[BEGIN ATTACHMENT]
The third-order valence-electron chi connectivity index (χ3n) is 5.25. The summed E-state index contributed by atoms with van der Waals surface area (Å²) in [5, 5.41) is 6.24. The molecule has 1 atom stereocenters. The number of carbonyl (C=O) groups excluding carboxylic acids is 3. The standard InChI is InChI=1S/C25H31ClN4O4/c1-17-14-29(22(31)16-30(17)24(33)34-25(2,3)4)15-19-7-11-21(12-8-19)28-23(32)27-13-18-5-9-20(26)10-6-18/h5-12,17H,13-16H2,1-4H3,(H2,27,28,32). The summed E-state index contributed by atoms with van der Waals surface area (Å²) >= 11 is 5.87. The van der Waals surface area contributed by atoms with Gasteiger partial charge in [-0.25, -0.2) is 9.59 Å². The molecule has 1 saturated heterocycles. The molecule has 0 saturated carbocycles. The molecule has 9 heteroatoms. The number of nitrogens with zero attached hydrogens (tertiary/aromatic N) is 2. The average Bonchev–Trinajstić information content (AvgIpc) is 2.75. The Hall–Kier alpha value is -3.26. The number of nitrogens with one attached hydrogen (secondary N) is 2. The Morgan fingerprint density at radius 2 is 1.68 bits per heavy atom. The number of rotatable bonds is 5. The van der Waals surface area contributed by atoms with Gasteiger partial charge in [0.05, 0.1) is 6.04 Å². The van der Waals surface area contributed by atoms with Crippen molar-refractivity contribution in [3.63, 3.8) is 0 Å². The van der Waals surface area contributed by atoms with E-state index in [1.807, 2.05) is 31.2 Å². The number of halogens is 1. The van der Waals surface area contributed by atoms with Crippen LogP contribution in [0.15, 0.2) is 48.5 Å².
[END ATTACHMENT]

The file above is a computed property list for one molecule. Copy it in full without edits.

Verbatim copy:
The third-order valence-electron chi connectivity index (χ3n) is 5.25. The summed E-state index contributed by atoms with van der Waals surface area (Å²) in [5, 5.41) is 6.24. The molecule has 1 atom stereocenters. The number of carbonyl (C=O) groups excluding carboxylic acids is 3. The standard InChI is InChI=1S/C25H31ClN4O4/c1-17-14-29(22(31)16-30(17)24(33)34-25(2,3)4)15-19-7-11-21(12-8-19)28-23(32)27-13-18-5-9-20(26)10-6-18/h5-12,17H,13-16H2,1-4H3,(H2,27,28,32). The summed E-state index contributed by atoms with van der Waals surface area (Å²) >= 11 is 5.87. The van der Waals surface area contributed by atoms with Gasteiger partial charge in [-0.25, -0.2) is 9.59 Å². The molecule has 1 saturated heterocycles. The molecule has 0 saturated carbocycles. The molecule has 9 heteroatoms. The number of nitrogens with zero attached hydrogens (tertiary/aromatic N) is 2. The average Bonchev–Trinajstić information content (AvgIpc) is 2.75. The Hall–Kier alpha value is -3.26. The number of nitrogens with one attached hydrogen (secondary N) is 2. The Morgan fingerprint density at radius 2 is 1.68 bits per heavy atom. The number of rotatable bonds is 5. The van der Waals surface area contributed by atoms with Gasteiger partial charge in [0.05, 0.1) is 6.04 Å². The van der Waals surface area contributed by atoms with Crippen molar-refractivity contribution in [3.63, 3.8) is 0 Å². The van der Waals surface area contributed by atoms with E-state index in [1.807, 2.05) is 31.2 Å². The number of halogens is 1. The van der Waals surface area contributed by atoms with Crippen LogP contribution in [0.15, 0.2) is 48.5 Å².